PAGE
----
Daily Briefing

Deep buzz for the content-deprived

Every weekday, while you get showered and dressed, we pluck these dewy- fresh, breaking stories from the info-clogged byways of the datasphere. Pour yourself a cup of coffee and stoke up on everything you need to know, or at least enough to fake it.

The Decline And Fall Of The English Major
Verlyn Klinkenborg, International Herald Tribune Opinion | The Decline And Fall Of The English Major | June 26, 2013

In the past few years, I’ve taught nonfiction writing to undergraduates and graduate students at Harvard, Yale, Bard, Pomona, Sarah Lawrence and Columbia’s Graduate School of Journalism. Each semester I hope, and fear, that I will have nothing to teach my students because they already know how to write. And each semester I discover, again, that they don’t...

Last Song For Migrating Birds
Jonathan Franzen, National Geographic | Last Song For Migrating Birds | June 26, 2013

From glue-covered sticks in Egypt hang tow lives, and a question: How can we stop the slaughter of song irds migrating across the Mediterranean?

In a bird market in the Mediterranean tourist town of Marsa Matruh, Egypt, I was inspecting cages crowded with wild turtledoves and quail when one of the birdsellers saw the disapproval in my face and called out sarcastically, in Arabic: "You Americans feel bad about the birds, but you don't feel bad about dropping bombs on someone's homeland."...

In The Badlands, A Tribe Helps Buffaloes Make A Comeback
Juliet Eilperin, The Washington Post | In The Badlands, A Tribe Helps Buffaloes Make A Comeback | June 24, 2013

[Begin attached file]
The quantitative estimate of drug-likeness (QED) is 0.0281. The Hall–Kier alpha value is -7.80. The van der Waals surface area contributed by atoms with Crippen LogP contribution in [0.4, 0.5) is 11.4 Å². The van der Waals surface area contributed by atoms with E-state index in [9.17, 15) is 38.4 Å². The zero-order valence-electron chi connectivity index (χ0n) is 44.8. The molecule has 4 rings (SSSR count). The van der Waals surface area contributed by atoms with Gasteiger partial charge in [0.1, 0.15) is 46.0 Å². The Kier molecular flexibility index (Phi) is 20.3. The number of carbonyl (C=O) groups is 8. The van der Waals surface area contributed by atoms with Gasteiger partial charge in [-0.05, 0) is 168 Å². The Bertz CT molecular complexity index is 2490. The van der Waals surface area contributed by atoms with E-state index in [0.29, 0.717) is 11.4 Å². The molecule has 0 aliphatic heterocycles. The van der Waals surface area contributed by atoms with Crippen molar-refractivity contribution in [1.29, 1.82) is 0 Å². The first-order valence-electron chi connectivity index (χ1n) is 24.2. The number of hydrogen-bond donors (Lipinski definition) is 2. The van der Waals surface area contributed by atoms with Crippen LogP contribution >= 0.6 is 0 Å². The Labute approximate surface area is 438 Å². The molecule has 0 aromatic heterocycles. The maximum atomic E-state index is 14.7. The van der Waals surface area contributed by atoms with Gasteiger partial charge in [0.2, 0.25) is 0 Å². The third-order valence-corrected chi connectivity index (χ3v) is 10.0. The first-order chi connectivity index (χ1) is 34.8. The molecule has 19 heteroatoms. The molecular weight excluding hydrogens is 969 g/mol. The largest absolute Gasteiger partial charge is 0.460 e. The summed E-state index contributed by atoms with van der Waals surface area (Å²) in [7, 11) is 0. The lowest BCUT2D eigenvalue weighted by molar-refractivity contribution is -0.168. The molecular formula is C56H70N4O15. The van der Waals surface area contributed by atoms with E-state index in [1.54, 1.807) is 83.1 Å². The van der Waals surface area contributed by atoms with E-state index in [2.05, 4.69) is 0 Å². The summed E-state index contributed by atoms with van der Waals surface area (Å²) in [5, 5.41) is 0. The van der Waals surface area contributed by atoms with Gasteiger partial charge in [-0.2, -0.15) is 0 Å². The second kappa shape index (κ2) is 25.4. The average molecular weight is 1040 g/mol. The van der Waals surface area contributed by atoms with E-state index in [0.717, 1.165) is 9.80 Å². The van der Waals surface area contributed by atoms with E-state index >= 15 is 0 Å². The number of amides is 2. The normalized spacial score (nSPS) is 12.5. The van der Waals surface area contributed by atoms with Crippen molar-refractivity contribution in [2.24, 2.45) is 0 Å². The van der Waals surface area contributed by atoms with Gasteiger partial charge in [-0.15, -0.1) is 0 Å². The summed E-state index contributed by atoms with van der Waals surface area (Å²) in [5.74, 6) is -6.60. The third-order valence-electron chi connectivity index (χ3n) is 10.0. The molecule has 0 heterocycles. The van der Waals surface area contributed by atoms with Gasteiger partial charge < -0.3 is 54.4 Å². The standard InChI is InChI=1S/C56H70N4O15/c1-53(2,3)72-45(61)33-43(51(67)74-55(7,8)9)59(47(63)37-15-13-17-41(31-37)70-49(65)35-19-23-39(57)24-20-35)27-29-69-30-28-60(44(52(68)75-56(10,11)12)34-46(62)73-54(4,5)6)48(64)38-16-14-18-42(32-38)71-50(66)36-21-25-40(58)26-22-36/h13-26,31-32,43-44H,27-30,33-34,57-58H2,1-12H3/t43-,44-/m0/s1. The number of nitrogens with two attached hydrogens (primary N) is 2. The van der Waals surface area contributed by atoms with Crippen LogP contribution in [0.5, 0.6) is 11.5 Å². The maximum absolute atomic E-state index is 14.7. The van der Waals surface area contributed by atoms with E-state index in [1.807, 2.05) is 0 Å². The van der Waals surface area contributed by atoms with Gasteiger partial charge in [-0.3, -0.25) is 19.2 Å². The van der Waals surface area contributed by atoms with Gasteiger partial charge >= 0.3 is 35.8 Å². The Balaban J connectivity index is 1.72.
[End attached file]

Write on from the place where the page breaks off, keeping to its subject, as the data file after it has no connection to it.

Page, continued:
Buffaloes stroll undisturbed, pausing occasionally to wallow in the grass and caked dirt, while prairie dogs yip intermittently as they dive into their holes and pop out again to survey the landscape. This northern stretch of the park, known as Sage Creek Wilderness, is what the Northern Great Plains used to look like.

Several miles away, in the park’s 133,300-acre South Unit, on the Pine Ridge Indian Reservation, the scene is more barren. The U.S. Army forced more than 800 Oglala Sioux families to leave their homes here in 1942 so part of the reservation could be turned into a bombing range. The land has partially recovered, but the bison have yet to return.

That could soon change. The Oglala Sioux and National Park Service are drafting legislation to create the first tribal national park...

Out Of Concrete And Drudgery Come Canoes That Float
Henry Fountain, The New York Times | Out Of Concrete And Drudgery Come Canoes That Float | June 24, 2013

It’s not easy making the unsinkable out of the unthinkable.

But at the National Concrete Canoe Competition, civil engineering students use a material that is normally the stuff of dams and parking garages to build a 20-foot-long craft that will float even if completely swamped...

Herblock's Indelible Ink
Matt Wuerker, Politico | Herblock's Indelible Ink | June 24, 2013

Editorial cartoonists are used to being given a little ink and a few square inches on the editorial pages. And for that we’re grateful.

But some ink-stained wretches take those few column inches and make a mark on history. Herblock, The Washington Post’s legendary cartoonist, was one of those fearless talents, who showed what well-honed political cartoons can do...


The Ax Falls At The Oregonian
Ryan Chittum, Columbia Journalism Review | The Ax Falls At The Oregonian | June 22, 2013

Not that long ago, The Oregonian was one of the better news organizations in the country.